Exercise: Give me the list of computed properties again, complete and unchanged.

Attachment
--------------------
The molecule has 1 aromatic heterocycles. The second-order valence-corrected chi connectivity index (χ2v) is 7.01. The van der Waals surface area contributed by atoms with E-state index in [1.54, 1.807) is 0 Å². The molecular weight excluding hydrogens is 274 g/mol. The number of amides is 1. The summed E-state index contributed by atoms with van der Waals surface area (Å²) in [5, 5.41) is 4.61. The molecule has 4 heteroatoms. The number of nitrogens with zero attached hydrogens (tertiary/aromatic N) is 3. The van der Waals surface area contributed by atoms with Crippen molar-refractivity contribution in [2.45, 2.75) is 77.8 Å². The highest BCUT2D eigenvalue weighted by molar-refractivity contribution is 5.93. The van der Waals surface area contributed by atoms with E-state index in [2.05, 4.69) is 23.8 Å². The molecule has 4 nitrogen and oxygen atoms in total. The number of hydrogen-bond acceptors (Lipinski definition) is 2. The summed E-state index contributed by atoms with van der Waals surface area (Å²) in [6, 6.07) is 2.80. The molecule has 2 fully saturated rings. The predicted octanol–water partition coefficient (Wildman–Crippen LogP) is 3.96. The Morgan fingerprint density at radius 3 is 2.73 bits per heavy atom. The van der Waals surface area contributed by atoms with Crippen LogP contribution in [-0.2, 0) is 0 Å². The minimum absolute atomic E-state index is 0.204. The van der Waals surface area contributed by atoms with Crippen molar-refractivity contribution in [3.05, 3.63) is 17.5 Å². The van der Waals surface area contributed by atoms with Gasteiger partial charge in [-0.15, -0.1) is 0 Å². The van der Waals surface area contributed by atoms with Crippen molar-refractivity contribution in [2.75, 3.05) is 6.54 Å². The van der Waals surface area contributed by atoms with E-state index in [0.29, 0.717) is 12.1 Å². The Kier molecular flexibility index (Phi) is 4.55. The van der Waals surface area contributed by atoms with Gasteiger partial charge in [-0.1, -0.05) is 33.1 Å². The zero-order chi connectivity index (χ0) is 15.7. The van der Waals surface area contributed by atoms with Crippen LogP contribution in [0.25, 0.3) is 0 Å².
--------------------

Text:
The molecule has 1 aromatic heterocycles. The second-order valence-corrected chi connectivity index (χ2v) is 7.01. The van der Waals surface area contributed by atoms with E-state index in [1.54, 1.807) is 0 Å². The molecular weight excluding hydrogens is 274 g/mol. The number of amides is 1. The summed E-state index contributed by atoms with van der Waals surface area (Å²) in [5, 5.41) is 4.61. The molecule has 4 heteroatoms. The number of nitrogens with zero attached hydrogens (tertiary/aromatic N) is 3. The van der Waals surface area contributed by atoms with Crippen molar-refractivity contribution in [2.45, 2.75) is 77.8 Å². The highest BCUT2D eigenvalue weighted by molar-refractivity contribution is 5.93. The van der Waals surface area contributed by atoms with E-state index in [2.05, 4.69) is 23.8 Å². The molecule has 4 nitrogen and oxygen atoms in total. The number of hydrogen-bond acceptors (Lipinski definition) is 2. The summed E-state index contributed by atoms with van der Waals surface area (Å²) in [6, 6.07) is 2.80. The molecule has 2 fully saturated rings. The predicted octanol–water partition coefficient (Wildman–Crippen LogP) is 3.96. The Morgan fingerprint density at radius 3 is 2.73 bits per heavy atom. The van der Waals surface area contributed by atoms with Crippen LogP contribution in [-0.2, 0) is 0 Å². The minimum absolute atomic E-state index is 0.204. The van der Waals surface area contributed by atoms with Crippen molar-refractivity contribution in [3.05, 3.63) is 17.5 Å². The van der Waals surface area contributed by atoms with Gasteiger partial charge in [-0.15, -0.1) is 0 Å². The van der Waals surface area contributed by atoms with Crippen molar-refractivity contribution in [2.75, 3.05) is 6.54 Å². The van der Waals surface area contributed by atoms with E-state index in [0.29, 0.717) is 12.1 Å². The Kier molecular flexibility index (Phi) is 4.55. The van der Waals surface area contributed by atoms with Gasteiger partial charge in [-0.1, -0.05) is 33.1 Å². The zero-order chi connectivity index (χ0) is 15.7. The van der Waals surface area contributed by atoms with Crippen LogP contribution in [0.25, 0.3) is 0 Å².